"snapshot"

Only available for operations within multi-document transactions.

  • If the transaction is not part of a causally consistent session, upon transaction commit with write concern "majority", the transaction operations are guaranteed to have read from a snapshot of majority-committed data.
  • If the transaction is part of a causally consistent session, upon transaction commit with write concern "majority", the transaction operations are guaranteed to have read from a snapshot of majority-committed data that provides causal consistency with the operation immediately preceding the transaction start.

Regardless of the read concern level, the most recent data on a node may not reflect the most recent version of the data in the system.

For more information on each read concern level, see:

readConcern Support

Read Concern Option

For operations not in multi-document transactions, you can specify a readConcern level as an option to commands and methods that support read concern:

readConcern: { level: <level> }

To specify the read concern level for the mongo shell method db.collection.find(), use the cursor.readConcern() method:

db.collection.find().readConcern(<level>)

Transactions and Available Read Concerns

For multi-document transactions, you set the read concern at the transaction level, not at the individual operation level. The operations in the transaction will use the transaction-level read concern. Any read concern set at the collection and database level is ignored inside the transaction. If the transaction-level read concern is explicitly specified, the client level read concern is also ignored inside the transaction.

Important

Do not explicitly set the read concern for the individual operations. To set the read concern for transactions, see Transaction Options (Read Concern/Write Concern).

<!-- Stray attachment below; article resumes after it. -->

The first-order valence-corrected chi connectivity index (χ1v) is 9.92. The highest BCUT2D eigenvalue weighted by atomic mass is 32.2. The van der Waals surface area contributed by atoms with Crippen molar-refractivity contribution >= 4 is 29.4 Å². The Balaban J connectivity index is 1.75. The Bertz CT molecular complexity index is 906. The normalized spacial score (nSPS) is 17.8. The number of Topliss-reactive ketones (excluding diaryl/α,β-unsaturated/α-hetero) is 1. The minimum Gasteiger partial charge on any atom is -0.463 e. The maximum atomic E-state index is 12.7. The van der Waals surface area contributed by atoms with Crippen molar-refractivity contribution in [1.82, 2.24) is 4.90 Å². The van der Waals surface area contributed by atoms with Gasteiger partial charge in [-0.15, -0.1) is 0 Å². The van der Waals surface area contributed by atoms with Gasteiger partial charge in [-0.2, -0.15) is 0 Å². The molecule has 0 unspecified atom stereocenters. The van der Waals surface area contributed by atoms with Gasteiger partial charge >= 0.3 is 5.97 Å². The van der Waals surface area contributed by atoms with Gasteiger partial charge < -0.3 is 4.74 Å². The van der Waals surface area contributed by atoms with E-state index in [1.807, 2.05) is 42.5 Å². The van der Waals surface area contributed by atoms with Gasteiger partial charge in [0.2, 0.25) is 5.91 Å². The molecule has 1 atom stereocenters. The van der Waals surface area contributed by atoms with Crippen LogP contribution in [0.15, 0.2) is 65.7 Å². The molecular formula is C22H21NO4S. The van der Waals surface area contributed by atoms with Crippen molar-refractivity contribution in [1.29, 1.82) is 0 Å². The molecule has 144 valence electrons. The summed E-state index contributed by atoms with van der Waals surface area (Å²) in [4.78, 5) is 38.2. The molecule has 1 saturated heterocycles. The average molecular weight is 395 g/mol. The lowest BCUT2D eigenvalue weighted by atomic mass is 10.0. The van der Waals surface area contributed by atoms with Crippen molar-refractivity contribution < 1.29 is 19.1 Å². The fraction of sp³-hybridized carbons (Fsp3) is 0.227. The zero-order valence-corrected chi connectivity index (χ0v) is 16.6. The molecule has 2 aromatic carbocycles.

You can set the read concern at the transaction start:

  • For multi-document transaction, read concern levels "snapshot", "local" and "majority" are available.

    Tip

    In MongoDB 4.0, all multi-documents transactions have snapshot isolation. In future versions of MongoDB, the server will optimize around your specified read concern (isolation level).

    For "local" and "majority" read concern, MongoDB may provide stronger isolation guarantees than specified. If stronger guarantees are needed, be explicit as future versions of the server may include optimizations that remove stronger isolation guarantees than explicitly specified.

  • Write commands that are part of a multi-document transactions can support the transaction-level read concern.

If unspecified at the transaction start, transactions use the session-level read concern or, if that is unset, the client-level read concern.

For more information, see Transaction Read Concern.

Causally Consistent Sessions and Available Read Concerns

For operations in a causally consistent session, "local" and "majority" levels are available.

If a multi-document transaction is associated with a causally consistent session, "snapshot" is also available for the the transaction.

Operations That Support Read Concern

The following operations support read concern:

Important

To set read concern for operations in a transaction, you set the read concern at the transaction level, not at the individual operation level. Do not explicitly set the read concern for the individual operations in a transaction. For more information, see Transaction Read Concern.

Command/Method "local" "available" "majority" "snapshot" [1] "linearizable"
count
distinct
find
db.collection.find() via cursor.readConcern()

geoNear

Deprecated in MongoDB 4.0

 
geoSearch
getMore      
group  
aggregate db.collection.aggregate()
parallelCollectionScan  
Session.startTransaction()